The SIP FS notification mechanism may activate in response to a switchover from an active SIP host 202 to a standby SIP host 204. A switchover event 220 may occur for a variety of reasons, for example, failure of active SIP host 202, maintenance of active SIP host 202, updated provisioning for active SIP host 202 or a variety of other reasons. Switchover, as disclosed herein, may also be used for many other purposes, for example, load balancing where dialogs that are active on one host may be moved to another host to balance the load between the hosts. Accordingly, all such other purposes are considered within the scope of this disclosure.
A switchover event 220 may be triggered in a variety of ways. For example, in relation to any possible switchover event performed for reasons other than a failure of an active SIP host, some of which were discussed above, an internal message from active SIP host 202 to standby SIP host 204 may be used to activate standby SIP host 204. Other mechanisms for activating standby SIP host 204 are possible, such as, for example, a power fail interrupt or other alert mechanism that may notify a standby SIP host that an active SIP host has failed. Accordingly, all such mechanisms for activating a standby SIP host are considered within the scope of this disclosure.
Further, security measures may be used to prevent a host from switching over to either a valid or an invalid standby host. For example, encryption of an internal message, such as the internal message discussed above, may be used to validate that a switchover event is genuine. Many other security measures are possible to avoid an unintended switchover by an active SIP host to either a valid or an invalid standby host and all are considered within the scope of this disclosure.
When a standby SIP host 204 becomes an active SIP host by entering an active mode, it can associate with a new standby SIP host (not shown in
NOTIFY message 222 may include information identifying a new active SIP host (e.g., the standby SIP host 204 which has now switched to an active mode), a new standby SIP host (not shown in
Upon update of each dialog within MGC 208 with the IP address for standby SIP host 204, all dialogs associated with MGC 208 can then operate without a need for standby SIP host 204 to individually invite each dialog to transition to standby SIP host 204. This can quickly and efficiently be done within MGC 208 without a need for further network traffic or the latency associated with such traffic.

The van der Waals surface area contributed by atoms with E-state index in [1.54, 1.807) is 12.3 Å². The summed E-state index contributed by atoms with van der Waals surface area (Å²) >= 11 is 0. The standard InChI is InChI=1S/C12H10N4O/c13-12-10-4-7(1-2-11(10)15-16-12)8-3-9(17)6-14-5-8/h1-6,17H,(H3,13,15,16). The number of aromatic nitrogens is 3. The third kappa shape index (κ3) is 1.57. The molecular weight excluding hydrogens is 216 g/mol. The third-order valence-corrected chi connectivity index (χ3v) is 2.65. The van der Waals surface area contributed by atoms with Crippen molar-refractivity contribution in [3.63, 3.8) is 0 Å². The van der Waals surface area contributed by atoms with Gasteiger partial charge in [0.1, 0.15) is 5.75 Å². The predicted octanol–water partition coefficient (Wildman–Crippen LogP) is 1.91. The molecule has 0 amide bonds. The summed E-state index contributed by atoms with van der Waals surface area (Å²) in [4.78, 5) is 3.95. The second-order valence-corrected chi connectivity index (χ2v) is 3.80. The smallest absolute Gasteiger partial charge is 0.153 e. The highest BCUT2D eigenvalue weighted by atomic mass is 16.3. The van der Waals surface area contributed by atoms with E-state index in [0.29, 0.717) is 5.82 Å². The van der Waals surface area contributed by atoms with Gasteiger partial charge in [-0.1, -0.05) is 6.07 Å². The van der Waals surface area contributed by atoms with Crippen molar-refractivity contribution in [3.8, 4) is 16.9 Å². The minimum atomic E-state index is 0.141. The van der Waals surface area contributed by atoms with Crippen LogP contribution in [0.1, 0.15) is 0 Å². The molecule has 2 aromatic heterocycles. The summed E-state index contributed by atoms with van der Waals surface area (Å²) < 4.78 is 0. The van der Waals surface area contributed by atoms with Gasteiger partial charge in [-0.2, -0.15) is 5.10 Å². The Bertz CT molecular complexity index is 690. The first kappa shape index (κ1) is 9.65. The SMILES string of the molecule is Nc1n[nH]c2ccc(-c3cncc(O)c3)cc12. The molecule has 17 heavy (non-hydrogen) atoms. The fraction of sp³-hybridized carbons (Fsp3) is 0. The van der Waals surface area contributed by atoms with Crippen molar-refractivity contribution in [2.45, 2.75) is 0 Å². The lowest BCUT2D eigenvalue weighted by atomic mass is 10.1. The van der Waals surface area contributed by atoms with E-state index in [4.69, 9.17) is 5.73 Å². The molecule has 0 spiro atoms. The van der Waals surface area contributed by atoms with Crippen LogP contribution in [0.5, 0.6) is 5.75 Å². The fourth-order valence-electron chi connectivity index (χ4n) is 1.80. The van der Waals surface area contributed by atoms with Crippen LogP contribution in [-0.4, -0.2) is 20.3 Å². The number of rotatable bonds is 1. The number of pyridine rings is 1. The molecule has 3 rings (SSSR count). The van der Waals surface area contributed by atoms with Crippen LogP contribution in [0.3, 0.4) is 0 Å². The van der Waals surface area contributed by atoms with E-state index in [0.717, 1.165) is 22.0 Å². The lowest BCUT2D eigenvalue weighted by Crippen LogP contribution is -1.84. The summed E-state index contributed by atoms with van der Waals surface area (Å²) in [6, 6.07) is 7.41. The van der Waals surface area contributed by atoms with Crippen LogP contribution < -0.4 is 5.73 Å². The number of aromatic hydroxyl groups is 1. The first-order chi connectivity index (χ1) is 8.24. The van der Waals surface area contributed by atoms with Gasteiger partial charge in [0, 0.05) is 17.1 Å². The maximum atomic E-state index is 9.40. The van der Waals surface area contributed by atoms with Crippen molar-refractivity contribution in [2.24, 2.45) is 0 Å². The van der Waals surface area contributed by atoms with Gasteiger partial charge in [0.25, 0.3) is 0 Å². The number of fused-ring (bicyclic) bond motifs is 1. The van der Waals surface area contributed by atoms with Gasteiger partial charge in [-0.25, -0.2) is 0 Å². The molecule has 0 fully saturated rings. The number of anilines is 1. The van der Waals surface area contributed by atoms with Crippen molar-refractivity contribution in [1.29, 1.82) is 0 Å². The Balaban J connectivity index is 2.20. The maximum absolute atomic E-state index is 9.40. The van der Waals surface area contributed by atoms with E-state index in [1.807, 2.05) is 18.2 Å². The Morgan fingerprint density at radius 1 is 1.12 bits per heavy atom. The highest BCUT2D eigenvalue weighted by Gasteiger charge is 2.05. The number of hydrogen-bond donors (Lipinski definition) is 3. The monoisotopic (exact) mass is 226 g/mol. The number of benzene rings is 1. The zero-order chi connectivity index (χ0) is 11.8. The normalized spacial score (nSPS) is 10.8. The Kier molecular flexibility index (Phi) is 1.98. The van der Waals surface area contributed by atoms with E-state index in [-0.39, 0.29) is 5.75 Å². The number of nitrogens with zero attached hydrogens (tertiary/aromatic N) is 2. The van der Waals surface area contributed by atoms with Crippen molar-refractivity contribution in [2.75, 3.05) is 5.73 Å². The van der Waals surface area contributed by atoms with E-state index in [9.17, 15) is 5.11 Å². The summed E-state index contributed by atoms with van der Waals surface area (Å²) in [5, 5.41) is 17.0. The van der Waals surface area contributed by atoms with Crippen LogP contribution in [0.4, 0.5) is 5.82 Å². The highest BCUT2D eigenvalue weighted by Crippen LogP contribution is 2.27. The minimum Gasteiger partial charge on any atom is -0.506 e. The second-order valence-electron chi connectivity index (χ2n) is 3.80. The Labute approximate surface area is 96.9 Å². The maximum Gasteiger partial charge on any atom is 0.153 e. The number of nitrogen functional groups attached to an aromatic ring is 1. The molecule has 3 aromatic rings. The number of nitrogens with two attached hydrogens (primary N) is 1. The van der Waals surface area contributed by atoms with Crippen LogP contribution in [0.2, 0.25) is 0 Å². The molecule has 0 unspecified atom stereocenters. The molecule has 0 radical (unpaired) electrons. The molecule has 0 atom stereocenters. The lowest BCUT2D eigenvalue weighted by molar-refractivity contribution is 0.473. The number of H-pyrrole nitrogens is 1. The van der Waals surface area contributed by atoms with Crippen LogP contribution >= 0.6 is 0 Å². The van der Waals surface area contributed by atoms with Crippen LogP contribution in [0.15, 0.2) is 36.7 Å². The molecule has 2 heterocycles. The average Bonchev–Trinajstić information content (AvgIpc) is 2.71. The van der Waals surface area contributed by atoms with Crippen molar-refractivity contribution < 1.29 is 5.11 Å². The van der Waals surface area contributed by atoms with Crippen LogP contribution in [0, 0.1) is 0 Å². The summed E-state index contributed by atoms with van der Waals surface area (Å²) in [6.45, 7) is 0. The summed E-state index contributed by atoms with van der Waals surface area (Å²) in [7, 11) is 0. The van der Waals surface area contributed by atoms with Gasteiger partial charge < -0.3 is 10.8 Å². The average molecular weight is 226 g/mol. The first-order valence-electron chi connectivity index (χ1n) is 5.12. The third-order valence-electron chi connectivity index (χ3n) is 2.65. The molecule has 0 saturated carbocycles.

It is believed that this method will greatly reduce network traffic associated with a switchover event and provide better call retention than previous methods. For example, rather than requiring an INVITE message to be sent to a SIP peer for each dialog, a SUBSCRIBE message, a NOTIFY message and assorted 200 OK messages can be used to update all dialogs maintained by the SIP peer. It is believed that this reduction in network message overhead can reduce and prevent dropped calls by removing the message latency associated with individual notification to each dialog. By allowing a quicker transition to standby SIP host 204, dialogs that would otherwise not have been able to communicate with any SIP host during a switchover period may now communicate sooner and have a higher probability of remaining active.
Beyond the network message latency reductions, there are also many approaches to quickly update the information within MGC 208 that can allow for a very rapid update of active host information associated with the dialogs. All should be considered within the spirit and scope of this specification. For example, direct memory access (DMA), register pointer based accessing whereby all dialogs read the same memory location for the IP address of the active host and whereby transitions to new register-based data can occur in as little as a single clock cycle, and many other approaches can be used to allow rapid updating of the active host information for all active dialogs. Those skilled in the art will recognize many other suitable memory updating schemes and all are considered within the scope and spirit of this specification.